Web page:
Idolatry is placing the focus on other things and people. God is a jealous God, and He will not be shared with anyone or anything. Therefore, the penalty for idolatry is great. Because of idolatry nations have been destroyed and people have gone into captivity, relationships have been destroyed, jobs lost and lives destroyed.

Idolatry is not merely carving an object and praying to it. Idolatry is also the worship of such objects as houses, cars, land, popular heroes, fame, reputation, hobbies, pride, soap operas, playing the lottery, money, sex, or other things you love more than God. Idolatry is a dangerous and deceitful sin. No wonder God had 4 major prophets and 12 minor prophets to preach against it. Idolatry is what God hates the most.

New Hope
I will heal their disloyalty; I will love them freely, for my anger has turned from them. (Hosea 14:4)

The minor prophet, Hosea wrote about Israel's unfaithfulness to God and God's wrath upon Israel for their wrong doings. Israel had such a long history of following after other gods so much so that God used Hosea as an object lesson to show Israel just how serious He was about their idolatry. God commanded Hosea to marry a prostitute. Every time Gomer would leave Hosea for others, Hosea would go and buy her back. God did the same for Israel to show them how much He still loved them. Despite God's love for Israel, judgment was bought on them for their sins.

Chapter 14 is a plea from God for Israel to repent: "Return, O Israel, to the Lord your God for you have stumbled because of you iniquity." Then God gives them the assurance of forgiveness. He gives them new hope. In its conclusion, the book of Hosea ends in a series of images of what Israel can become. "I will be like the dew to Israel; he shall blossom like the lily, he shall strike root like the forest of Lebanon. His shoots shall spread out; his beauty shall be like the olive tree, and his fragrance like that of Lebanon. They shall again live beneath my shadow, they shall flourish as a garden; they shall blossom like the vine, their fragrance shall be like the wine of Lebanon." (Hosea 14:5-7).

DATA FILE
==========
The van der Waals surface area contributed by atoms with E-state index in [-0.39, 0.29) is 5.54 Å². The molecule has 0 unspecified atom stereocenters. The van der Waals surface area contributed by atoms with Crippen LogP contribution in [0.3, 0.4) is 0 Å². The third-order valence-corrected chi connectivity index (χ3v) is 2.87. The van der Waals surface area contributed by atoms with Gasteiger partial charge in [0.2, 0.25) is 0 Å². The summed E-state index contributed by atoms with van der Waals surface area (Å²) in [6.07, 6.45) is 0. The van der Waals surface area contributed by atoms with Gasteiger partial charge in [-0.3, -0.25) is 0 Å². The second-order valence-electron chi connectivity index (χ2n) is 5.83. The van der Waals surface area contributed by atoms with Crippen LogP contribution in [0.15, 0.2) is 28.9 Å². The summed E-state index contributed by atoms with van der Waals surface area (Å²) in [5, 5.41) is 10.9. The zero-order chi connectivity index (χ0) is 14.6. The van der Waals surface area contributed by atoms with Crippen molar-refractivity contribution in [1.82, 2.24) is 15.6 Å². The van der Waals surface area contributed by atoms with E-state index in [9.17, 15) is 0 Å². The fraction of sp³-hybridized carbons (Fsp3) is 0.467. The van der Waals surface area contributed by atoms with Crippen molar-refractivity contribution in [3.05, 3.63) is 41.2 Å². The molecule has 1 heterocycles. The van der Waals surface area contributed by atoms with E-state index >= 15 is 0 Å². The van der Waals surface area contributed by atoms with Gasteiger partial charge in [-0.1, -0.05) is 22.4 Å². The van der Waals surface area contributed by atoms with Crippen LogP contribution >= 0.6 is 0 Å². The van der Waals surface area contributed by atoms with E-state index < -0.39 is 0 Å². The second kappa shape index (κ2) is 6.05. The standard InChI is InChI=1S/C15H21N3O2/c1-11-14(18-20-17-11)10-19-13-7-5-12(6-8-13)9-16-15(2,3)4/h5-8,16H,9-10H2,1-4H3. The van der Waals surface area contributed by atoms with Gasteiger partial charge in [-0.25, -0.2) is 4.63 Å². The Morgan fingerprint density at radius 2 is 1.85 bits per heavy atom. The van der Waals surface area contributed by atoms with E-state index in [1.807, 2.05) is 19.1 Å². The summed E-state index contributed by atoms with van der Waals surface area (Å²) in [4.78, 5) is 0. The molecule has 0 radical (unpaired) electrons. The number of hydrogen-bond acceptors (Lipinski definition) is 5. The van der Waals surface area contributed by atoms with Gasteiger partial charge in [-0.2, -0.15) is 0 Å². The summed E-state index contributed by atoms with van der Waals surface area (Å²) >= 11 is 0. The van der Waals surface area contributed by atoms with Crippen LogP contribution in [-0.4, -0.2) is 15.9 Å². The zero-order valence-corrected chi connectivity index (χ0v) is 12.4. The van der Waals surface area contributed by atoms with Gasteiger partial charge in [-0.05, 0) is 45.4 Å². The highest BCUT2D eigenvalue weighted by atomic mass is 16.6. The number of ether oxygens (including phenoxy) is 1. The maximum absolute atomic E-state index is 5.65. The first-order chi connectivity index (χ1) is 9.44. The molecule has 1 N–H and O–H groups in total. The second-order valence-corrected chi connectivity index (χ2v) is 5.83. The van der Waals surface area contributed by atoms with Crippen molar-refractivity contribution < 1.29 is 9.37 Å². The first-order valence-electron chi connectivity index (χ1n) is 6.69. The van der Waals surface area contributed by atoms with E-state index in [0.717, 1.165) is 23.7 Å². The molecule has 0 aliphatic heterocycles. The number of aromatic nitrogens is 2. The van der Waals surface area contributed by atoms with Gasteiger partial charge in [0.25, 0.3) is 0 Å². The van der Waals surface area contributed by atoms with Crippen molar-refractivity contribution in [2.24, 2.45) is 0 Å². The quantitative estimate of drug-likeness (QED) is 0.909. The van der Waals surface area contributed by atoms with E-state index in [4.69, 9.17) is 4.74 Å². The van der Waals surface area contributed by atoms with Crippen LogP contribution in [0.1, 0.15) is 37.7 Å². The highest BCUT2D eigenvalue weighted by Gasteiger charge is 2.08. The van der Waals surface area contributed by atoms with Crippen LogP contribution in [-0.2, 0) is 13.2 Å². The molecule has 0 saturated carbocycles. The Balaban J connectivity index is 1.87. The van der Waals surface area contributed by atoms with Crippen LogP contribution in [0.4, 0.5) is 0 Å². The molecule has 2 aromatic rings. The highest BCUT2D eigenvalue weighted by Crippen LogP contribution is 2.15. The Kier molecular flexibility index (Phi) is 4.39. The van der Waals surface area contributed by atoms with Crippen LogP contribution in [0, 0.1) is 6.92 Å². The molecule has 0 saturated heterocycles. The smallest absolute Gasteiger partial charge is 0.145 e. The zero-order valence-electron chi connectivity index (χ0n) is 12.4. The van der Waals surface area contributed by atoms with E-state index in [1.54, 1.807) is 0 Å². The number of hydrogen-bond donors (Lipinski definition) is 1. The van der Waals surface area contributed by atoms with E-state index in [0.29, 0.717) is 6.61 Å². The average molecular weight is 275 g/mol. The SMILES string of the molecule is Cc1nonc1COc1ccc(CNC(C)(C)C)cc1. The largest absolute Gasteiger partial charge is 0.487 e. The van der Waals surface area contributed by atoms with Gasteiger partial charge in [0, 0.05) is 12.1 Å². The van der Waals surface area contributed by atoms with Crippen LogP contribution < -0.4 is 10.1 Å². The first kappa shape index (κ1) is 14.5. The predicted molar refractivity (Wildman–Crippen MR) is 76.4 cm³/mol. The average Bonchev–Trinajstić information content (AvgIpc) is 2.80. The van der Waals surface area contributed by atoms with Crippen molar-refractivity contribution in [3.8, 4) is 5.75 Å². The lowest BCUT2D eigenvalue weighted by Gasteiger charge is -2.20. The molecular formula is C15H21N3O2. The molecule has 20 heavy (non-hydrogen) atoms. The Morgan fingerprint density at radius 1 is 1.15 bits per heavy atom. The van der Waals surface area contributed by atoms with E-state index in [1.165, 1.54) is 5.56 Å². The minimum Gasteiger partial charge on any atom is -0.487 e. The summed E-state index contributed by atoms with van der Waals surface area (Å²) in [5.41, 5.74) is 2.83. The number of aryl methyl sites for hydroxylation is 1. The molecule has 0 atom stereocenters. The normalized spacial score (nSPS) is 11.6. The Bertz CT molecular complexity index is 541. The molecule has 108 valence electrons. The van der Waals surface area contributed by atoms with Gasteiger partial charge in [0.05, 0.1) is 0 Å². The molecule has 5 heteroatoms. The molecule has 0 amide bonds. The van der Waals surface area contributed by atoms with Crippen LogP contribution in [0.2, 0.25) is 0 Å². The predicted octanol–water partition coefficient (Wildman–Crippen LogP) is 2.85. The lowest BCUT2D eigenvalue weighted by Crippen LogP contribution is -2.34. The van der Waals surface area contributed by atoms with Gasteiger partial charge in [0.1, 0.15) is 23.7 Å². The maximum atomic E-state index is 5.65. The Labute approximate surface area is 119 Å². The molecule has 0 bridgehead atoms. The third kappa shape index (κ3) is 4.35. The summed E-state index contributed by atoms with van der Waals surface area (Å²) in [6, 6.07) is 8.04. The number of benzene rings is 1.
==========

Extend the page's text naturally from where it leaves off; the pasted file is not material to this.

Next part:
God compares the nation of Israel to the beauty of a lily, the strength of a cedar, the value of an olive tree, the delight of fragrance, and the abundance of a garden and the fruitfulness of a vine. God wants the same for us. He wants to bless us abundantly. But first we must repent. God will NOT reward unfaithfulness.

There is new hope for those who confess their sins and turn to God.